BITS: Prince’s Jokes (Explained) & $treet Art

It’s Not Funny if You Have to Explain It

RICHARD PRINCE Untitled Joke Painting, 2009 Collage and acrylic on canvas. 48 x 36 in. (121.9 x 91.4 cm.) Signed and dated “R. Prince 2009” on the reverse. ESTIMATE $350,000-450,000 PROVENANCE Gagosian Gallery, New York Photo via Phillips dePury & Company

Phillips dePury has topped past unintentionally funny catalog copy with a new gem describing Lot 30 in it’s upcoming Contemporary Art Auction.  Lauding Richard Prince’s “Untitled Joke Painting,” dePury opens with this dubious gusher:

“Richard Prince’s Joke Paintings have remained a constant high point within the artist’s output for over two decades.”

Mm-hmm: Yes. Yes they have remained the high point. Sadly.

Then, having prepped us with the bad news, dePury goes on to do the WORST thing you can ever do to a comic: they EXPLAIN his joke!

“The work is technically lush, utilizing both acrylic and collage. The centered block letters read, in nine rows, “I never had a penny to my name, so I changed my name. Again, I never had a penn.” Prince’s obvious joke is corroborated by letters cut in half, and even missing with respect to final “y” in penny. One must assume that he did not have enough to his name even to get the text set correctly.”

Yeah. Heh heh. That must be it.

Oh, but there’s a leetle bit more: in case you missed that other funny…

“Interestingly, the joke Prince prints across the present lot is entirely unrelated to the subject of nurses, and thus the viewer might be left wondering what the connection is between the subject and its background. …If what he has collected also amounts to the oeuvre he has amassed, perhaps it’s simply natural for one piece to pratfall over another.”

Thank you. We might otherwise have assumed that Richard Prince just had a few nurses to get rid of.

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“Street Art” is Just a Word for “Emerging Designer”

We’ve all seen it. Shep, Damien, Banksy… they started out hanging from the eves with a spray can, and ended up hawking t-shirts and limited edition art objects online.  Yet even the advent of “Mr. Brainwash” didn’t really force us to just come out and SAY it.

But hell, now it’s time: The streets are just a starter kit for emerging artists with “urban” flavor: the goal is a corporate brand like OBEY or Objective Criteria.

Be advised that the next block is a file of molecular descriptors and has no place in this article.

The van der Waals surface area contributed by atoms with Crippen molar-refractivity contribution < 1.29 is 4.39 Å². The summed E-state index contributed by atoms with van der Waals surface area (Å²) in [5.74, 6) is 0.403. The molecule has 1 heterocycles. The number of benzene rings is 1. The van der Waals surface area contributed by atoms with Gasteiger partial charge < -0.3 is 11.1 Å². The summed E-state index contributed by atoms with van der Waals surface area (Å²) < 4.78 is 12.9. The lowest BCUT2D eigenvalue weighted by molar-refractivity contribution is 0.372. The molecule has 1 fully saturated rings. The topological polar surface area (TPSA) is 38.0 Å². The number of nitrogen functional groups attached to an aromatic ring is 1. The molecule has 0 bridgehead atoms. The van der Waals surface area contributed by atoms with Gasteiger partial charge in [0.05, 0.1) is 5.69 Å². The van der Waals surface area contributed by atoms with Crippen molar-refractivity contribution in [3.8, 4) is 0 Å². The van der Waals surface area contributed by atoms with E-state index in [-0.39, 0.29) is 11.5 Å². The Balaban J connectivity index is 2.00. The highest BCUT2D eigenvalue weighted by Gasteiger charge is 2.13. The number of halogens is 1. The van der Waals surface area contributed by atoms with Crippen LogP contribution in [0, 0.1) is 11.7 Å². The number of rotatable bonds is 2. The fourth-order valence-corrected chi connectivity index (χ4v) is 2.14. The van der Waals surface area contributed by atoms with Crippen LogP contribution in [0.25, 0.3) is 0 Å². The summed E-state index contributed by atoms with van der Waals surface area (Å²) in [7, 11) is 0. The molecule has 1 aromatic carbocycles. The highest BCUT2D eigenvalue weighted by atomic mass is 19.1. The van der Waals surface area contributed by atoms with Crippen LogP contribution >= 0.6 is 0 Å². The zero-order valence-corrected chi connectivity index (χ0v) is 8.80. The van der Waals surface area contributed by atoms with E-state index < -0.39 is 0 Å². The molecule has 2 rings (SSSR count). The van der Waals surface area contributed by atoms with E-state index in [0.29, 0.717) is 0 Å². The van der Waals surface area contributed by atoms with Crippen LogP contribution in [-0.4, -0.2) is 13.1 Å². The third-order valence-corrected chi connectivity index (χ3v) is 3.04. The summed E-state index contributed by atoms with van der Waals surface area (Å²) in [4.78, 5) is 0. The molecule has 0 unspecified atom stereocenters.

Still, The Guardian sought out, Jeffrey Deitch, for the final word on street art as “big business.”

“Today, somebody does a tag in Russia, China, Japan, or Africa, a friend photographs it and within a few hours it’ll be viewed on websites all over the world,” says Jeffrey Deitch, director of the Museum of Contemporary Art in Los Angeles, which recently opened a major show on the subject. “I think you can make a good case that street art is now the most influential art movement of the past 30 years. The penetration of urban culture is huge, and it’s influencing everything from skateboard design to high fashion. Some of these guys have even been hired to design Louis Vuitton handbags.”

MOCA Treats Street Art Like Street Art

Blu's Blog

Begging the question of whether it’s still “street art” if you commission it for a Museum, Jeffrey Deitch, director of LA’s  Museum of Contemporary Art, had a freshly completed mural by Italian street artist, Blu, immediately white washed.

Looks like street art to me!

The rather heavy-handed mural depicting military coffins draped with out-sized dollar bills instead of flags (get it?), graced the north wall of the Geffen Contemporary Building for only the time it took to document it as part of the exhibit for the show’s catalog.

MOCA’s official statement says that the mural was “inappropriate” and pointed out that The Geffen Contemporary building’s north wall sits directly in front of the Go For Broke Monument that commemorates Japanese American soldiers and is very near the Veterans Affairs building.

Deitch told reporters that the issue is not censorship but timing: “Blu was supposed to fly out the second-to-last week in November, so we could have conversations about it in advance,. But he said he had to change his flights, so he ended up working in isolation without any input.”

Immediate comparisons to the Smithsonian/Wojnarowicz debacle show just how sensitive the creative community is these days to any hint of censorship.

But, Deitch dismisses any similarity in the cases:
“Look at my gallery website — I have supported protest art more than just about any other mainstream gallery in the country. But as a steward of a public institution, I have to balance a different set of priorities — standing up for artists and also considering the sensitivities of the community.”

Deitch also claims that he and the artist are “on friendly terms, ” but Blu’s blog features a photo of the naked wall with the capton, “A really nice, big wall, in downtown L.A.”

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Blu’s Blog

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ADDENDUM: Via Hyperallergic: Blu claims that Deitch’s mural kill is indeed “censorship”; airs e-mail exchanges that challenge Deitch’s statements. This, likely, will turn into a fine back and forth. And in this hypersensitive atmosphere where artists, arts institutions, and pressure groups feel they are at war, issues like this one are bound to escalate. It is my own opinion that MOCA may not have dealt honestly with the artist and the public, but that the removal of the mural was not censorship. The commission was a blunder and the PR has been less than honest: period.

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